The Evolution of the British Heist Movie

    You can find heists in almost every film genre, even in the wackiest fantasy and sci-fi settings. It’s a great way to structure a story since there’s so much tension baked into the premise, with so many ways to pull it off. Everybody does it differently.

    Naturally, most are American, bombastic, pulse-setting thrillers with lots and lots of guns. A heist movie made by Brits, planned by Brits and pulled off by Brits is a different affair. Today we’re looking at three great British heist movies, all from different eras of film.

    The Italian Job, 1969

    It’s hard to think of a more impactful heist movie than The Italian Job, which is still lists as one of Britain’s top 100 films.

    Daring heists have always captured our imagination and inspired so much media, from movies like these and to video or slot games like Action Bank. The idea of cracking a locked vault open is a smart fit for the formula of a slot title. When faced with a vault, there are so many possible answers to the question – what’s inside?

    In The Italian Job, there are bars of solid gold on the inside. Inside what? A moving security van. That’s where the iconic Mini Coopers come in. Michael Deeley directs a younger Michael Caine as he leads his merry band of Brits to steal from the city of Turin, spiting the Mafia themselves. It has a 1960s vibe with a dose of that classic British understatement, famous on account of its iconic chase sequence, its music and for putting the word cliff into cliffhanger.

    Lock, Stock and Two Smoking Barrels, 1998

    Almost 30 years after The Italian Job, we got Guy Ritchie’s first full-length film with Lock, Stock and Two Smoking Barrels. It’s a much different film than the ‘60s international heist caper, following small-timers in a squatted flat who need their hands on £500,000, fast. They resort to robbing their nastier criminal neighbours and grimy ‘90s chaos ensues.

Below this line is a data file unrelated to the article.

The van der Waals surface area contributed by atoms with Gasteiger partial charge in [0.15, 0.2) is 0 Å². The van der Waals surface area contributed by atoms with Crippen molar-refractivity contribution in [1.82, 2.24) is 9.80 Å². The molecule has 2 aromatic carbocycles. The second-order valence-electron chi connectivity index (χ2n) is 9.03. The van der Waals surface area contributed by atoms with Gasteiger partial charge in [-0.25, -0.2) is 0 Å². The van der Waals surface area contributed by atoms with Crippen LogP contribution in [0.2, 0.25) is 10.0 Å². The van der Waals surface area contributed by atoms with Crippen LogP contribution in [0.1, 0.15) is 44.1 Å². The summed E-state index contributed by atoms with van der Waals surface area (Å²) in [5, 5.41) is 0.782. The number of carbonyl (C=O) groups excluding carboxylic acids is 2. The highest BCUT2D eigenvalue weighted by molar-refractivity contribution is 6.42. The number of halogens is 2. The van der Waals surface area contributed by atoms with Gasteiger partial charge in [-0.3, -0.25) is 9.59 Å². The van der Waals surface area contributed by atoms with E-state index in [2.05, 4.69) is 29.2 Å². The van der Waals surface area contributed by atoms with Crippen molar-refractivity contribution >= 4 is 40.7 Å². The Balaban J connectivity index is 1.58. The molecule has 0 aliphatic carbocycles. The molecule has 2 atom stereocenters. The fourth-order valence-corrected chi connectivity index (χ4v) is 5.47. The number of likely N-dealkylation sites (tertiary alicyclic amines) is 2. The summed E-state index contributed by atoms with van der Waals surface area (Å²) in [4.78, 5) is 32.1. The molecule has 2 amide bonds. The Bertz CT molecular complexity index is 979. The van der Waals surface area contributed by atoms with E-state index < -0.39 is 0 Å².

As a film, it’s more authentic just because it’s set in Britain. Just getting their hands on the antique shotguns that the film is named after becomes a whole ordeal. It helps that almost every character speaks in a Cockney slang that you don’t hear much nowadays.

    It established Ritchie’s fast-paced, infinitely quotable, multiple POV story formula that he’d double down with for Snatch two years later. It’s also where Jason Statham and Vinnie Jones got their acting debuts.

    King of Thieves, 2018

    The Hatton Garden safety deposit burglary was a real British heist that made headlines in 2015. Not long after, a spate of films followed and King of Thieves won out, once more led by a much older Michael Caine. Since the real heist was carried out by old men, Caine leads other British old guards like Jim Broadbent, Ray Winstone and Michael Gambon.

    It also means the film is sanitised, light on action, as they slowly steal £14 million in diamonds and cash over a weekend. That’s realistic since that was literally how it happened, but it didn’t wow moviegoers as much Deeley’s or Ritchie’s films. For the right audience, this true-to-life story could make it more interesting than a fiction flick.

    Together, all three movies represent different stages of British culture and film-making at large. The Italian Job was a Hollywood Renaissance gift to a larger-than-life Britain, becoming more of an icon culturally than commercially. Lock, Stock and Two Smoking Barrels was the low-budget underdog that out-earned the other movies on this list, injecting a London gangster edge into the genre that American mob movies got earlier in the decade. As for King of Thieves, it is a cleaner, more grounded story based on a headline-grabbing event, for an age where every blockbuster is an expensive gamble.

    Abbie Wilson
    Abbie Wilson
    An experienced writer, Abbie has written for several publications, including Homaphy, covering various niches, including film and television, gaming, fashion, and the arts.

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